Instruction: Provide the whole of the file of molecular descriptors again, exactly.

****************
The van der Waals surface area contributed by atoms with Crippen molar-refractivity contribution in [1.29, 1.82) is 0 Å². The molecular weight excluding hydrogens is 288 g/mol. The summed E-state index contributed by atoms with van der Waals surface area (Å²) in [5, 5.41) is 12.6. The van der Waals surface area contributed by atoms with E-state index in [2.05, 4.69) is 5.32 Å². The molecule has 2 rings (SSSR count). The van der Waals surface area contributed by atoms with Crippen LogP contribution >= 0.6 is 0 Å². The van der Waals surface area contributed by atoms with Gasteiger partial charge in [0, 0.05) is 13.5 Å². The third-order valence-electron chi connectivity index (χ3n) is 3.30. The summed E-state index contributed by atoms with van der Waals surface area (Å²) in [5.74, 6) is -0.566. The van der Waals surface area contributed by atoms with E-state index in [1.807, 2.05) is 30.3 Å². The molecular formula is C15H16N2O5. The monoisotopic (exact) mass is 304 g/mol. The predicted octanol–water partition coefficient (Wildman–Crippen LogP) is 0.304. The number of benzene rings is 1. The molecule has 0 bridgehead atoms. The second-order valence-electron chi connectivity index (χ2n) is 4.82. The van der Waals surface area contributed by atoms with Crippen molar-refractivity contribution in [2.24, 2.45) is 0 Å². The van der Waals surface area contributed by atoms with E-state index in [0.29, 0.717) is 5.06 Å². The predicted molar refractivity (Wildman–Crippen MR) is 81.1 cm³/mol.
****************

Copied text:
The van der Waals surface area contributed by atoms with Crippen molar-refractivity contribution in [1.29, 1.82) is 0 Å². The molecular weight excluding hydrogens is 288 g/mol. The summed E-state index contributed by atoms with van der Waals surface area (Å²) in [5, 5.41) is 12.6. The van der Waals surface area contributed by atoms with E-state index in [2.05, 4.69) is 5.32 Å². The molecule has 2 rings (SSSR count). The van der Waals surface area contributed by atoms with Crippen LogP contribution >= 0.6 is 0 Å². The van der Waals surface area contributed by atoms with Gasteiger partial charge in [0, 0.05) is 13.5 Å². The third-order valence-electron chi connectivity index (χ3n) is 3.30. The summed E-state index contributed by atoms with van der Waals surface area (Å²) in [5.74, 6) is -0.566. The van der Waals surface area contributed by atoms with E-state index in [1.807, 2.05) is 30.3 Å². The molecular formula is C15H16N2O5. The monoisotopic (exact) mass is 304 g/mol. The predicted octanol–water partition coefficient (Wildman–Crippen LogP) is 0.304. The number of benzene rings is 1. The molecule has 0 bridgehead atoms. The second-order valence-electron chi connectivity index (χ2n) is 4.82. The van der Waals surface area contributed by atoms with Crippen molar-refractivity contribution in [2.24, 2.45) is 0 Å². The van der Waals surface area contributed by atoms with E-state index in [0.29, 0.717) is 5.06 Å². The predicted molar refractivity (Wildman–Crippen MR) is 81.1 cm³/mol.